If a student wants to have a go at the intermediate for the purposes of improving their technique, even if they will never take the exam, it can only be beneficial, in my opinion. I think a teacher should be happy to let them in the class as long as they don't "hold back" those who are going to take the exam.

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Aha, yes, there are lots of ways of joining in with RAD classes when you are an adult dancer.


By the way, please can someone tell me how the majors work now? Are the exams the same as when they were Ele, Inter and Adv, or have the exercises and things changed?

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The game's pretty much the same, but the names are different. Elementary is now Intermediate, Intermediate is now Advanced 1, and Advanced is now Advanced 2.


It's a needed change, I think, as I have felt for years that any student successfully completing grade 5 was indeed functioning at an Elementary level, as I see it.

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Guest beckster

I think there are a few differences, you know they make modifications every few years or so. I remember my teacher saying things like "you don't have to do that one any more ..." and so on. I think one recent difference is that not all the allegro is set - some exercises are made up by the examiner based on a set vocabulary. I'm not certain of that, though.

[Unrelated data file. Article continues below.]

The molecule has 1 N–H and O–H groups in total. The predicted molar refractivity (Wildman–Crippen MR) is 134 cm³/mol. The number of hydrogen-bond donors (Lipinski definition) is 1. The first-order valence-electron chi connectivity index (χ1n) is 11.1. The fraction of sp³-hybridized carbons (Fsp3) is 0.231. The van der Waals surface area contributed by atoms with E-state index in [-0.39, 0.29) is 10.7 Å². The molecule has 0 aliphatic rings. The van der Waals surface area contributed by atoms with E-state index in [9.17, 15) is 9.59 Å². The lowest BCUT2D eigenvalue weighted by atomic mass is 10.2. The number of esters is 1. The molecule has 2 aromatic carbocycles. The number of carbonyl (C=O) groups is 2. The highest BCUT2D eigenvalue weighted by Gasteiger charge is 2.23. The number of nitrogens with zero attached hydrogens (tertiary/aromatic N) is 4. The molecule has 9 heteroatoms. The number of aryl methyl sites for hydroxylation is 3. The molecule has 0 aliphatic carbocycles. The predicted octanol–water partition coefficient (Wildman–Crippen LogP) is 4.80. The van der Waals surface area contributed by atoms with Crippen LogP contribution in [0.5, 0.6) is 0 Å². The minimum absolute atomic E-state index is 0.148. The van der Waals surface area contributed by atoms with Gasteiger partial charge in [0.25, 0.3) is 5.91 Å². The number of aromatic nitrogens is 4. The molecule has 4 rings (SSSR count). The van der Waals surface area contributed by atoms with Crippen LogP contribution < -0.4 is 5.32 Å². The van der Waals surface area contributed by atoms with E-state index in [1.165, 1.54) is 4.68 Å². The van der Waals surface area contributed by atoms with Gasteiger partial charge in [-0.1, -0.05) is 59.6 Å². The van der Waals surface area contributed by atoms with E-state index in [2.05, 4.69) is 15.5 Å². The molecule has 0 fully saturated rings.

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I think that what she means is that she worked on everything with extension at 45º in order to develop rotation in both legs. As the rotation improves, the extension can go up, first to 60º and then to 90º, and so on.

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Mr Johnson you took the words right out of my mouth, i did exactly that and it really did help me.


They changed the RAD layout as the government said that it was not in line with other cirriculams in the UK and they are now marked so you can add it to your cv. Each one of the majors is now an equivalent to an NVQ, for example the intermediate (formerly ele) will be a NVQ level two, or something like that. I am working on the advanced foundation at the moment which would have been intermediate before the change. If anything i have found the changes a lot better.

The levels now go; ELE- Intermediate

Inter -Advanced Foundation

Adv - Advanced


I think this is correct if not i am not far off??????? :thumbsup:


Skippy x

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Sounds like they regularized RAD in order to parallel General Education curricula. It's a welcome change, even though the content didn't actually change any more than the usual annual adjustments. The academy is a dynamic institution, and changes with the culture around it. Because the culture doesn't change that rapidly, the Academy curriculum doesn't change that rapidly. The Intermediate I follow now is a really different thing from the Elementary I used over thirty years ago. Some is the same, some is different. Just the same way that the world society is mostly the same, but there have been developments, both positive and negative. The Academy responds to these changes on a worldwide scale.